For a cluster full of highly trained, easily bored redneck technicians working long hours in windowless buildings, we sure sucked at basic facilities maintenance.
Overhead lightbulbs would go dim in the office and remain so for five years. Backup tapes would moulder in a side office, victims of decreased spend on offsite archival efforts. Someone would punch a hole in the wall, and, some turnover later, somebody would finally get sick enough of it to bring in. some plaster.
One building simply kept the same peeling floor tiles and battered wheelchair ramp in the unused lobby through four renovations and half a decade before someone, squeezed. on budget and time, bothered to reclaim it for raised floor space.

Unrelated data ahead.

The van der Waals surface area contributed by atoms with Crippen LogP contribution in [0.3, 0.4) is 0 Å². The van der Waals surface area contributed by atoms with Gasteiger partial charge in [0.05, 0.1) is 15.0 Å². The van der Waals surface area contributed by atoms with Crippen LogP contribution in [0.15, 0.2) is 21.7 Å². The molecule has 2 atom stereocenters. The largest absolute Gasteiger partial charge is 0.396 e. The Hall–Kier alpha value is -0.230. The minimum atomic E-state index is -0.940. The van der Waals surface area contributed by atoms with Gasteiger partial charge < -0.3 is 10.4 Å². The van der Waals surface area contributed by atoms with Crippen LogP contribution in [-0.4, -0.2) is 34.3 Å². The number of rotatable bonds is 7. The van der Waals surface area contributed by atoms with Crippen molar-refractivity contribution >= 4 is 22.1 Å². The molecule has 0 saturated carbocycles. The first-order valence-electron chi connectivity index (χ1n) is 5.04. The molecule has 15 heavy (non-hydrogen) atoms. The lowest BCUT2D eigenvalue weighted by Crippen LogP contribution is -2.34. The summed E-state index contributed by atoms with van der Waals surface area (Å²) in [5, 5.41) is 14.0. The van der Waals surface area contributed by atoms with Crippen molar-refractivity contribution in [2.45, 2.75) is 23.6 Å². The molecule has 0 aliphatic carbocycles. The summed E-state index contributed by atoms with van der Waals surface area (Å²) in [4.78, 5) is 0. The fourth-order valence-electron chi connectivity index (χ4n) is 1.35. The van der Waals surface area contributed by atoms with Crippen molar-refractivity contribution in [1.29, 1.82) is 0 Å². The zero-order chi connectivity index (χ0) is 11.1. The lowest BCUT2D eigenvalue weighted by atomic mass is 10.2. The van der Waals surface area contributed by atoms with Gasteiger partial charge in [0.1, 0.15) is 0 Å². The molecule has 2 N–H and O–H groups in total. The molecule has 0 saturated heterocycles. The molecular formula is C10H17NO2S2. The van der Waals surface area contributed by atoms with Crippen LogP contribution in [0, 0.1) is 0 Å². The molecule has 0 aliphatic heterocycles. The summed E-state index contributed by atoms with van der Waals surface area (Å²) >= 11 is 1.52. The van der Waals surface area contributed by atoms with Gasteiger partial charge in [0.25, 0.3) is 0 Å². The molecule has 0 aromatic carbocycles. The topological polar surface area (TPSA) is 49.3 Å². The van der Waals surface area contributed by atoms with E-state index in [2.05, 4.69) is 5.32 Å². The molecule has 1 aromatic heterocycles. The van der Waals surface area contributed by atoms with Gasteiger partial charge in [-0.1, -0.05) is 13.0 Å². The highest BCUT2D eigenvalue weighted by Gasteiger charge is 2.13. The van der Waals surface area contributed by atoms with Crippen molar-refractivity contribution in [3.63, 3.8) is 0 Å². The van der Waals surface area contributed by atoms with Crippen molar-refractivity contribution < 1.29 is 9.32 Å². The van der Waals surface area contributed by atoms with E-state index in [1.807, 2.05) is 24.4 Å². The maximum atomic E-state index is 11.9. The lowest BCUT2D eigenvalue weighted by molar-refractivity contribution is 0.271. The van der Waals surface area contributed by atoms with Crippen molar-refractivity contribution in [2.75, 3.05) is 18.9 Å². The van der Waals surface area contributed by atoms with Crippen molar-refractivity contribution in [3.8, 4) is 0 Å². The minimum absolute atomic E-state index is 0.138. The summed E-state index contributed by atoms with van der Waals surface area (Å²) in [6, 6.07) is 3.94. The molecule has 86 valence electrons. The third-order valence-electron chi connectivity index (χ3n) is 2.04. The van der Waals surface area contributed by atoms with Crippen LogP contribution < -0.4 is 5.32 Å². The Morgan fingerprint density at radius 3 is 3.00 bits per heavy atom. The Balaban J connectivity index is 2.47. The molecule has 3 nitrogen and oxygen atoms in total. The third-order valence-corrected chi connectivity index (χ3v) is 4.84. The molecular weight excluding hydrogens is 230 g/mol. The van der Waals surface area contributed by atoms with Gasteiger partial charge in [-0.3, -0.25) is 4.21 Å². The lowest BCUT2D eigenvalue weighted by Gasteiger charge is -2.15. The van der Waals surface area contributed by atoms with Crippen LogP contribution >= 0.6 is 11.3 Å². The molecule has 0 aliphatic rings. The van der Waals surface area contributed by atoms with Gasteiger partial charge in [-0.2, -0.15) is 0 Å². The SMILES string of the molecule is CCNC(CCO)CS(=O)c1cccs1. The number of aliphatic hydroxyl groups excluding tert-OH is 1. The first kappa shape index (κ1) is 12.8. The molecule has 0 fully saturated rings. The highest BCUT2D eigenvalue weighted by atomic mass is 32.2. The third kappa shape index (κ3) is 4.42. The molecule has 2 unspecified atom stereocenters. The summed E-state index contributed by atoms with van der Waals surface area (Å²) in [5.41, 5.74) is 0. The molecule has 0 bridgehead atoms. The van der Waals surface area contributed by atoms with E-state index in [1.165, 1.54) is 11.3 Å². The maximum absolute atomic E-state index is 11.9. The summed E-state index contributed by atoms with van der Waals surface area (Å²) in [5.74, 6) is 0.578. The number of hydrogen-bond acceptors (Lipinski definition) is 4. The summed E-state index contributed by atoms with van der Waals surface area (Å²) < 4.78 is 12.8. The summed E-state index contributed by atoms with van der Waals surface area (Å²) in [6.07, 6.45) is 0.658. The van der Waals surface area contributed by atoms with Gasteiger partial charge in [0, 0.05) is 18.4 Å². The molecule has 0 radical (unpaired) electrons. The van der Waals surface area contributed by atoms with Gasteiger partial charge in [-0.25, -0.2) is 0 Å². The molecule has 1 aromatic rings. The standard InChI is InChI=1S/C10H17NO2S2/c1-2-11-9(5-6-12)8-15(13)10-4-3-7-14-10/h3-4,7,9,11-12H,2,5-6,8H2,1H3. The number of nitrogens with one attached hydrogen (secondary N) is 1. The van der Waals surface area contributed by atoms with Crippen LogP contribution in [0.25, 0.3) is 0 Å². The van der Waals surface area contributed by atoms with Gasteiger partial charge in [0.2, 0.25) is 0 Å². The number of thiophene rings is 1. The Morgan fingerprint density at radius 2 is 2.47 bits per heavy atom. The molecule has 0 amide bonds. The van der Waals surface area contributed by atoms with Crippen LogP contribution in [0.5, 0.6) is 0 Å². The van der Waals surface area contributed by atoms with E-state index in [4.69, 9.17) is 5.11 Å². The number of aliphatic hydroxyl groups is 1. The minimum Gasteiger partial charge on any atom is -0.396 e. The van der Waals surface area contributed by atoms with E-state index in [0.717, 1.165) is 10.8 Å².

My favorite example of this was the HIGH VOLTAGE sign on the dock's cargo elevator. It had been originally glued to the wall. Entropy waits for no fixative, and so it went through multiple sets of tacks, wads of chewing gum, varying sizes and manifestations of duct tape before finally simply being left propped up on the floor beside the elevator. Occasionally it was kicked into the elevator.
On my way out of the cluster, I took pity on the poor sign and packed it into Natasha. It's lived in entryways, stairwells, and pantries coast to coast since then. Surprisingly, nails through the holes drilled into the sign on manufacture, have kept the thing firmly affixed to my walls.